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Drought-Tolerant Gardens

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Ample water is not a requirement for a beautiful garden. Water-conservation in the garden is very doable. Water-smart gardening can save time and money.

A drought-tolerant garden makes the most of the water it gets. “Xeriscaping” is a term used for growing naturally drought-adapted plants using water-saving methods.

A xeriscape does not need to look like a desert. A xeriscape can easily be mistaken for a well-watered garden.

Drought tolerant plants and landscaping
Drought tolerant plants and landscaping

How to grow a drought-tolerant garden

Here are some basic ways to grow a xeriscape, drought-tolerant garden:

Plant selection

Choose plants that don’t require a lot of water. Plants native to your region are a good place to begin; they are adapted to the rainfall in your region. Choose plants native to other regions of the world similar to where you live; they too will survive on the rainfall in your region.

Prepare the soil

Prepare the soil in your garden to hold water. Humus or soil rich in aged organic matter naturally holds water and is well-drained. Humus is dark brown or black and crumbly; it is not sandy or clay-like. Humus soil particles are sponge-like; they hold water and emit it slowly. Add aged compost or commercial organic planting mix to your planting beds to create a humus-rich soil. Add 6 inches of aged compost or commercial organic planting mix to your planting beds and turn it under to 10 inches; add more aged compost to the soil surface twice a year.

Group plants

Group plants together by their water needs. This will make watering easier. Group moisture needy plants together where the soil is naturally moist or plant them where they are shaded in the afternoon. The north side of a building or wall will be less dry than the south side. Group very drought-tolerant plants together as well; these can be watered occasionally rather than regularly. Group plants by their soil needs; some plants prefer sandy soil, others not.

Use the shade

In hot and dry regions use afternoon shade to protect plants that need more water than others in the garden. Midday to midafternoon is the warmest time in the garden and the time when soil moisture evaporates most quickly. Plants in pots and containers will need less water if they get afternoon shade.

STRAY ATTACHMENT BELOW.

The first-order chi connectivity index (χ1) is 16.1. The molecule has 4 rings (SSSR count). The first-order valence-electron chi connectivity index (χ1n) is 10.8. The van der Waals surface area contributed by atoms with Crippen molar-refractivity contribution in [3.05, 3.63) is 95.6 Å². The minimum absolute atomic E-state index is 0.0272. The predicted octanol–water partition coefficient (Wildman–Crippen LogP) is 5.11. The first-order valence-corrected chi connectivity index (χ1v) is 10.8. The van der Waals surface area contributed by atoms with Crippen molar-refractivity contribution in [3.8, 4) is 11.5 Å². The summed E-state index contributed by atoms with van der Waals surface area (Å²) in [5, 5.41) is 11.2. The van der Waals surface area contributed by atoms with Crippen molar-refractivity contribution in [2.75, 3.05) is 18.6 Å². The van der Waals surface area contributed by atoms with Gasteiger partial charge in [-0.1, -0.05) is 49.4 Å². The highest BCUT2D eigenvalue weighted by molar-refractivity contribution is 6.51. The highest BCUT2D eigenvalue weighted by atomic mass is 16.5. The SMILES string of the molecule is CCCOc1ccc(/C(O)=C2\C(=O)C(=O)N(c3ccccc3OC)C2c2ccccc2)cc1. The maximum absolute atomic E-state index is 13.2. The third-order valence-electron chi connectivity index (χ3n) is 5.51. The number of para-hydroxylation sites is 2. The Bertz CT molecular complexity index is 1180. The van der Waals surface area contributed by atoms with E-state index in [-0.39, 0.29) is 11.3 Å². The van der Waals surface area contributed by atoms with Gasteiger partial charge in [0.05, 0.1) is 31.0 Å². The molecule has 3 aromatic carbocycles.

Mulch around plants

Mulch will stem soil moisture evaporation and protect plant roots in hot and dry regions. Mulch will keep the soil cool. Mulch suppresses weeds which compete with ornamental plants for soil moisture. Aged compost or planting mix are good mulches which feed the soil. You can also mulch with chopped leaves, straw, and even gravel.

Drip irrigation

Drip irrigation is a good way to save water. Micro-irrigation lines and emitters deliver water directly to plants; water is not wasted on unplanted areas of the garden. Drip irrigation systems can be placed on timers to deliver water in cooler times of the day when there is less evaporation. If you don’t want to install an irrigation system, run hoses to planting beds and use water wands or hose-end sprinklers to deliver water exactly where plants need it.

Reduce lawn

Replace water needy lawns with flowers and shrubs. Lawn grasses are shallow-rooted and need more water more often than deeper-rooted annuals, perennials, and shrubs. Flowering groundcover plants mixed with perennials and shrubs can replace lawns. Replace large lawns with stroll paths and flower beds.

Drought tolerant catmint
Small gray leaves such as catmint plants, Nepeta racemosa, can indicate a drought-tolerant plant

How to spot drought-tolerant plants

Many plants have evolved to conserve water; plant color and texture are often indicative of drought-tolerant plants. Here are some characteristics of plants that need less water:

  • Silver or gray leaves
  • Hairy or furry leaves
  • Thick, waxy, and succulent leaves
  • Small, fine-textured leaves
  • Thorns
Perennials black-eyed Susan and red butterfly weed with annual cosmos
Perennials black-eyed Susan and red butterfly weed with annual cosmos

Drought-tolerant annuals and perennials

Common NameBotanical NameZones
AgapanthusAgapanthus spp.8-10
AgaveAgave spp.8-11
AloeAloe spp.Varies
ArtemisiaArtemisia spp.Varies
Baby’s breathGypsophila paniculata3-9
Basket-of-goldAurinia saxatilis4-8
Bear’s breechesAcanthus mollis6-10
Black-eyed SusanRudbeckia fulgida3-10
Blanket flowerGallardia x grandiflora2-10
Blazing starLiatris spicata3-9
Butter daisyMelampodium leucanthumAnnual
Butterfly weedAsclepias tuberosa4-10
California poppyEschscholizia californicaAnnual
CatmintNepeta x fassenii4-9
Coneflower, purpleEchinacea purpurea3-9
CoreopsisCoreopsis spp.4-9
CosmosCosmos spp.Annual
Echeveria (most)Echeveria spp.8-11
Euphorbia (most)Euphorbia spp.Varies
Evening primrose, showyOenothera speciosa3-9
False sunflowerHeliopsis helianthoides4-9
Feather grassStipa spp.Varies
FlaxLinum perenne5-8
Flax, New ZealandPhormium tenax8-11
Fountain grassPennisetum alopecuroides5-9
GauraGaura lindheimeri5-9
Geranium, hardyGeranium sanguineum3-8
Iris, beardedIris x germanica3-10
Lamb’s earsStachys byzantina4-8
Lavender, EnglishLavandula angustifolia5-8
Love-in-a-mistNigella damascenaAnnual
MarigoldTagetes spp.Annual
Mexican sunflowerTithonia rotundifoliaAnnual
Moss rosePortulaca grandifloraAnnual